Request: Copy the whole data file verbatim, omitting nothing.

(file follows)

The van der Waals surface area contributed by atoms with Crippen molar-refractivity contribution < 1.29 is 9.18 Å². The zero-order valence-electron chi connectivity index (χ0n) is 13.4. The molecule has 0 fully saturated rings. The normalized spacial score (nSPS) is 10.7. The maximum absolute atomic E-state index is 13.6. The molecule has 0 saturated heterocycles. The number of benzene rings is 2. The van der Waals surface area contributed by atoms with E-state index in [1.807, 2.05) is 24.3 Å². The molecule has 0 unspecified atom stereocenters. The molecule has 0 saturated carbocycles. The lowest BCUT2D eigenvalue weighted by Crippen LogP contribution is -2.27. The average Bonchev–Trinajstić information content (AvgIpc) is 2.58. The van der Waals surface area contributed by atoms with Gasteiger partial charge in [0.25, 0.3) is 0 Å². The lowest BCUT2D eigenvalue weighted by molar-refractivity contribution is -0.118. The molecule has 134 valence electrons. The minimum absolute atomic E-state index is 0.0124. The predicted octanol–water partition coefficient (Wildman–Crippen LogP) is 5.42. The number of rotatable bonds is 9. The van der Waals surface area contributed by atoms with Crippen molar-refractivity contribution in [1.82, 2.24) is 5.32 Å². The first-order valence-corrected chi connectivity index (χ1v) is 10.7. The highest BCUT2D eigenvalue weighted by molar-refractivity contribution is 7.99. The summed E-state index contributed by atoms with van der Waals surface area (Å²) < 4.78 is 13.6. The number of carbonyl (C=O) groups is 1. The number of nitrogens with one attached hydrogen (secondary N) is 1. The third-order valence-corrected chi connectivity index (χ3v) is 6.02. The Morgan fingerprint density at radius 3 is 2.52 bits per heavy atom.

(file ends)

The van der Waals surface area contributed by atoms with Crippen molar-refractivity contribution < 1.29 is 9.18 Å². The zero-order valence-electron chi connectivity index (χ0n) is 13.4. The molecule has 0 fully saturated rings. The normalized spacial score (nSPS) is 10.7. The maximum absolute atomic E-state index is 13.6. The molecule has 0 saturated heterocycles. The number of benzene rings is 2. The van der Waals surface area contributed by atoms with E-state index in [1.807, 2.05) is 24.3 Å². The molecule has 0 unspecified atom stereocenters. The molecule has 0 saturated carbocycles. The lowest BCUT2D eigenvalue weighted by Crippen LogP contribution is -2.27. The average Bonchev–Trinajstić information content (AvgIpc) is 2.58. The van der Waals surface area contributed by atoms with Gasteiger partial charge in [0.25, 0.3) is 0 Å². The lowest BCUT2D eigenvalue weighted by molar-refractivity contribution is -0.118. The molecule has 134 valence electrons. The minimum absolute atomic E-state index is 0.0124. The predicted octanol–water partition coefficient (Wildman–Crippen LogP) is 5.42. The number of rotatable bonds is 9. The van der Waals surface area contributed by atoms with Crippen molar-refractivity contribution in [1.82, 2.24) is 5.32 Å². The first-order valence-corrected chi connectivity index (χ1v) is 10.7. The highest BCUT2D eigenvalue weighted by molar-refractivity contribution is 7.99. The summed E-state index contributed by atoms with van der Waals surface area (Å²) < 4.78 is 13.6. The number of carbonyl (C=O) groups is 1. The number of nitrogens with one attached hydrogen (secondary N) is 1. The third-order valence-corrected chi connectivity index (χ3v) is 6.02. The Morgan fingerprint density at radius 3 is 2.52 bits per heavy atom.